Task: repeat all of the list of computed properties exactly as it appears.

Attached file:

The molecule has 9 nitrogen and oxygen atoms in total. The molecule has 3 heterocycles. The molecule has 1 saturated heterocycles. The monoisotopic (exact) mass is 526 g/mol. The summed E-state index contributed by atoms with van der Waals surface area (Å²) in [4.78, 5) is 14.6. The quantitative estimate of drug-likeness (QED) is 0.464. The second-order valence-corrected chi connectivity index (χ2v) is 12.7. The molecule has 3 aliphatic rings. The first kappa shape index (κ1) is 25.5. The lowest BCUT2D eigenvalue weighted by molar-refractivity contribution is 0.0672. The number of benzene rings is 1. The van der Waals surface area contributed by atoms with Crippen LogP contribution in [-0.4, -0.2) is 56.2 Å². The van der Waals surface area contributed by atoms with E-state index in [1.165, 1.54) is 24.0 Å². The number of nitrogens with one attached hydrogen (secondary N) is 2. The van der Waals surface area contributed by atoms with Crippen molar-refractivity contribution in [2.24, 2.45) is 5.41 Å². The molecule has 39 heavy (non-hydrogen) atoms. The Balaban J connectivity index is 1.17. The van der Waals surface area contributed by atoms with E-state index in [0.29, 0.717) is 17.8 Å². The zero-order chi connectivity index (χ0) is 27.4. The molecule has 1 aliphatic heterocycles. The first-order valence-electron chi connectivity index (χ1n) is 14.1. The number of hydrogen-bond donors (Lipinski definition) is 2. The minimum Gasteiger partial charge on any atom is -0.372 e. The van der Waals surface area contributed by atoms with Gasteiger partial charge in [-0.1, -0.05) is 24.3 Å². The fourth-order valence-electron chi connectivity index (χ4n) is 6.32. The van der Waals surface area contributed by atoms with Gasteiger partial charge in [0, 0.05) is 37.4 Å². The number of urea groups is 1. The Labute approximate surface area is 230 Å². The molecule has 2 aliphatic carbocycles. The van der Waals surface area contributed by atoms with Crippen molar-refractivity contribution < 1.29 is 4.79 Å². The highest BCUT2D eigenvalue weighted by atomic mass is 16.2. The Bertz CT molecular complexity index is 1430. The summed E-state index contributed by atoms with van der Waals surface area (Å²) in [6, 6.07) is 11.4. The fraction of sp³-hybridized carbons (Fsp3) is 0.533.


The molecule has 9 nitrogen and oxygen atoms in total. The molecule has 3 heterocycles. The molecule has 1 saturated heterocycles. The monoisotopic (exact) mass is 526 g/mol. The summed E-state index contributed by atoms with van der Waals surface area (Å²) in [4.78, 5) is 14.6. The quantitative estimate of drug-likeness (QED) is 0.464. The second-order valence-corrected chi connectivity index (χ2v) is 12.7. The molecule has 3 aliphatic rings. The first kappa shape index (κ1) is 25.5. The lowest BCUT2D eigenvalue weighted by molar-refractivity contribution is 0.0672. The number of benzene rings is 1. The van der Waals surface area contributed by atoms with Crippen LogP contribution in [-0.4, -0.2) is 56.2 Å². The van der Waals surface area contributed by atoms with E-state index in [1.165, 1.54) is 24.0 Å². The number of nitrogens with one attached hydrogen (secondary N) is 2. The van der Waals surface area contributed by atoms with Crippen molar-refractivity contribution in [2.24, 2.45) is 5.41 Å². The molecule has 39 heavy (non-hydrogen) atoms. The Balaban J connectivity index is 1.17. The van der Waals surface area contributed by atoms with E-state index in [0.29, 0.717) is 17.8 Å². The zero-order chi connectivity index (χ0) is 27.4. The molecule has 1 aliphatic heterocycles. The first-order valence-electron chi connectivity index (χ1n) is 14.1. The number of hydrogen-bond donors (Lipinski definition) is 2. The minimum Gasteiger partial charge on any atom is -0.372 e. The van der Waals surface area contributed by atoms with Gasteiger partial charge in [-0.1, -0.05) is 24.3 Å². The fourth-order valence-electron chi connectivity index (χ4n) is 6.32. The van der Waals surface area contributed by atoms with Gasteiger partial charge in [0, 0.05) is 37.4 Å². The number of urea groups is 1. The Labute approximate surface area is 230 Å². The molecule has 2 aliphatic carbocycles. The van der Waals surface area contributed by atoms with Crippen molar-refractivity contribution < 1.29 is 4.79 Å². The highest BCUT2D eigenvalue weighted by atomic mass is 16.2. The Bertz CT molecular complexity index is 1430. The summed E-state index contributed by atoms with van der Waals surface area (Å²) in [6, 6.07) is 11.4. The fraction of sp³-hybridized carbons (Fsp3) is 0.533.